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Inclusive education only means to combat inequality based on disability: Seminar

DNIS News Network- Inclusive education is the only means of combating inequality and injustice, including those related to disabilities. This is the fundamental message that emerged from a two-day regional seminar on inclusive education held in Lahore on 16 and 17 May.

Participants at two-day seminar on Inclusive Education held in Lahore

Over 400 participants deliberated on the theme of “Improving schools for social inclusion”. Experts from Bangladesh, India, Pakistan and Sri Lanka presented papers on different sub-themes of the seminar.

Javed Abidi, Executive Director, National Centre for Promotion of Employment for Disabled People (N. C. P. E. D. P.), presented a paper, ‘Advocacy initiatives for inclusive education leading a policy to make education in India disabled friendly’, to share the Indian experience, and N. C. P. E. D. P.’s strategic advocacy campaign to successfully draw the government’s attention towards an inclusive education. The campaign had paved the way for the announcement of a comprehensive policy by the Ministry for Human Resource Development.

Other prominent participants included Dr. Anupam Ahuja, Dr. Vishna Narrang and Dr. Neerja Shukla from India, Dhanapala and Alwis from Sri Lanka, Diba Hossain from Bangladesh and Dr. Abdul Hameed, Dr. Hassan Sohaib Murad, Dr. Naseer-Ud-Din, Dr. Mehmood Awan, Dr. Salam Maqbool, Dr. Khalid Jamil, Debbie Kramer Roy and Khalid Naeem from Pakistan.

A section of audience at the seminar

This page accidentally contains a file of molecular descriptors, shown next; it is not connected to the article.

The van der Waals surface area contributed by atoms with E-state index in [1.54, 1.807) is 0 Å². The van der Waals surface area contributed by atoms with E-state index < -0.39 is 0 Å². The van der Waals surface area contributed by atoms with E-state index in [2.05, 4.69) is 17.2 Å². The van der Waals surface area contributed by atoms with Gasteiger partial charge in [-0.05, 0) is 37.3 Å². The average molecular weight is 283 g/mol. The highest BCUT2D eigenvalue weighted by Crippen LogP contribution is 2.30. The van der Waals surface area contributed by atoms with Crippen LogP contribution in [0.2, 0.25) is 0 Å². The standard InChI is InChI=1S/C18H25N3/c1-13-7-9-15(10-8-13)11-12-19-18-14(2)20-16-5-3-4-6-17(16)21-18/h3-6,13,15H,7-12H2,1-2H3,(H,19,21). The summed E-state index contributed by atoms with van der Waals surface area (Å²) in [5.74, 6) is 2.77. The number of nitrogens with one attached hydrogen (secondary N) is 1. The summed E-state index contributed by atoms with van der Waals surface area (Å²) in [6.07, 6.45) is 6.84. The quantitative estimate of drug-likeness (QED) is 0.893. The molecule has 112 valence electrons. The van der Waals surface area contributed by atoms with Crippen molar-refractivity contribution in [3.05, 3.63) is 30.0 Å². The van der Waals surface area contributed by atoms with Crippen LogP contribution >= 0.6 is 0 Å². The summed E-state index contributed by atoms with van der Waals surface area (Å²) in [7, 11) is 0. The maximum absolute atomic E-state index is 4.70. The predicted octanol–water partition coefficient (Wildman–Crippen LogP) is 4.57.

Recent policy initiatives, school in the changing scenario, examples of inclusive schools and challenges and opportunities for inclusive education were some of the topics discussed on the first day. On the second day the participants stressed on the need for inclusive education and reiterated that it would not only improve the quality of education but also eliminate inequality. Since the seminar was organised by University of Punjab’s Department of Special Education, Pakistan’s status in relation to disability and inclusive education came under the scanner. Participants from Pakistan made recommendations specific to the country.

Among various recommendations was the participants’ call for efforts on different forums such as S.A.A.R.C, A.S.E.A.N, O.I.C, etc. to initiate regional collaboration so that the experiences of individual countries can be shared at the regional level. They also suggested that U.N.E.S.C.O and U.N.I.C.E.F should provide technical assistance for the development of resource centres in each country of the region, and at the grassroots level they called for a better school-community relationship to usher maximum benefits of inclusive education.